Security is all about transparency and China is anything, but transparent. Hence, it’s no surprise that authorities across the globe are concerned about Chinese surveillance brands like Hikvision, Dahua and their dominance in their respective local market. The recent concerns by US Congress , UK Parliament and Indian Government highlights the penitential threat, such Chinese brands put to any nation’s security and privacy. While US Congress has passed a resolution to remove all the Chinese brands from sensitive installations, it’s almost impossible to identify these brands. Apart from this, unearthing the interlinks and interdependence of varied established brands on these Chinese opaque firms is practically impossible too.
"Given that many other Dahua products contain this exact same backdoor, we strongly recommend against connecting any Dahua products to critical or sensitive networks.
ReFirm - Maryland-based cybersecurity company
In the present state of affairs, a lot of the business, for these brands, comes as an OEM or part supplier for other cssamera companies. Therefore, the potential threat that brand like Sony, Panasonic carry components from such OEMs cannot be ignored. This leaves the end user with virtually no options, but to remove the whole network and start from scratch.
A complete overhaul of the networks is practically impossible and financially improbable to achieve. Apart from financial impact the time frame to accomplish such a task will be too high, as most of the systems have evolved over the years and cannot be replaced overnight. And the means to guarantee that the new hardware will not have the compromised chips or components are inexistent.
In such a scenario the users seem to have just one option and that is to put the system offline and take it as a standby installation. This will practically slaughter the benefits of the surveillance networks, and throw the whole system backward, by decades. Larger installations, which are under higher threat of such compromised products cannot ever take this route as a lot of monitoring and management depends on remote access.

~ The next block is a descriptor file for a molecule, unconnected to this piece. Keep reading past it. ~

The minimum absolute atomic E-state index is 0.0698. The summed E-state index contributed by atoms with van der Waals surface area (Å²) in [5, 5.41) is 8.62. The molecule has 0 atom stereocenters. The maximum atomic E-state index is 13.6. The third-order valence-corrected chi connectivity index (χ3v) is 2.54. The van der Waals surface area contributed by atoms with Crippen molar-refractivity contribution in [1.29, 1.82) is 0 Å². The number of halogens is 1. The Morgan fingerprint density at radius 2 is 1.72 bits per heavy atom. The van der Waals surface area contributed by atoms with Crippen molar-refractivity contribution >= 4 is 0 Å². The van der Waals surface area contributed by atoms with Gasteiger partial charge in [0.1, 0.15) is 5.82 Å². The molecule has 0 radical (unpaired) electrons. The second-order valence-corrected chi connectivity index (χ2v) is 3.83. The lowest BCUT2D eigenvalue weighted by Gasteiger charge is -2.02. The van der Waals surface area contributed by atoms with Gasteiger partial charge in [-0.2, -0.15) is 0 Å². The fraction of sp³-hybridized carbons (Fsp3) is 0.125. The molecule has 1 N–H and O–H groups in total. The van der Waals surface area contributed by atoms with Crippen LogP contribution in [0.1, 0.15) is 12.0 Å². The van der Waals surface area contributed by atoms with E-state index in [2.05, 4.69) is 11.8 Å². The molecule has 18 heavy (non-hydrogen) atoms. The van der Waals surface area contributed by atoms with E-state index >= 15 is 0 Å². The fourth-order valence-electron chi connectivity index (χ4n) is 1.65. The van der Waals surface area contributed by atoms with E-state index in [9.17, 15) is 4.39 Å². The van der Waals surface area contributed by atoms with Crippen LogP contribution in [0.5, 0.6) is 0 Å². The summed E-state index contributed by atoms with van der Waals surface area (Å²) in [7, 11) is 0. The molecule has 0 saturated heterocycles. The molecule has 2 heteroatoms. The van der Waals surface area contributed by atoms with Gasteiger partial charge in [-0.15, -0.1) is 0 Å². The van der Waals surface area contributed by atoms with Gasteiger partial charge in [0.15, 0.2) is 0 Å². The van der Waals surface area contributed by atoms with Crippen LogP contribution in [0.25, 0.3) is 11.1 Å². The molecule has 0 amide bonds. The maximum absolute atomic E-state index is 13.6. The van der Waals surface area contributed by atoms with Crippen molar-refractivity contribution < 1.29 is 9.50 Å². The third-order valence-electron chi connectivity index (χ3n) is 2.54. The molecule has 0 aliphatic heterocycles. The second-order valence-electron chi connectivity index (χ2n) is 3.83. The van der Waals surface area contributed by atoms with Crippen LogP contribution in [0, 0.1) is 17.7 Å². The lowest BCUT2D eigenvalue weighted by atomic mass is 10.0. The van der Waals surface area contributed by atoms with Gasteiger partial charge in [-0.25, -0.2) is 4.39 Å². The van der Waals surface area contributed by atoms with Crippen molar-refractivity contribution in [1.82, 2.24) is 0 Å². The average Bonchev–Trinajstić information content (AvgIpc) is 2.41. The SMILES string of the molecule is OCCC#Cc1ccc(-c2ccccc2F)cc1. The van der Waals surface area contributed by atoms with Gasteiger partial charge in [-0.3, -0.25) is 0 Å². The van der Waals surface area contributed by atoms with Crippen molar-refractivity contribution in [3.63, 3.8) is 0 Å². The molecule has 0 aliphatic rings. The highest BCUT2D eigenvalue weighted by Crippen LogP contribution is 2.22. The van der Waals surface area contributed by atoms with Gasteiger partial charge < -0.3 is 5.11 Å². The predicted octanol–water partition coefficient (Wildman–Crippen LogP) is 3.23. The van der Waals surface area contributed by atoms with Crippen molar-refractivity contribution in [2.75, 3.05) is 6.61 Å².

"“Video surveillance and security equipment sold by Chinese companies exposes the U.S. government to significant vulnerabilities.Removing the cameras will “ensure that China cannot create a video surveillance network within federal agencies,” "
Vicky Hartzler - Republican from Missouri, USA to US Congress
At such a stage, technology can be the only solution to the technological threat. Getting rid of the system is not an option, but controlling the system is. A network security approach cannot only restrict any unwanted remote access but also ensure that all the data accesses are logged and user controlled. Honestly, as the hardware itself, is in question, the best approach would be to block the complete network access to it. A parallel cloud-based solution can be used to create hardware access with the limitations. This approach can guarantee that there is no data breach and system remains intact. It also gives a scope to slowly start taking care of compromised parts, while blocking the access immediately.
Camncloud’s cloud-based system is already well-settled to do it at the spur of the moment, as smoothly as the breeze flows. With complete user-controlled platform, the data access to cameras can be managed individually. Through On-Demand system larger organizations can even gauge the minute details like who has accessed the cameras, when has it been accessed and for how long the viewers observed. The sensitive installation can retain complete control over their video feeds. In layman terminology, Camncloud’s technology and brand agnostic approach mean the camera of all brand can be integrated into a single cloud network, making integration easy and reliable.
Security is the concern of the hour and a compromised system is worse than no system. The need of the hour is to adopt a holistic approach towards surveillance networks, as only 10% compromised devices, can defeat the purpose of all the systems.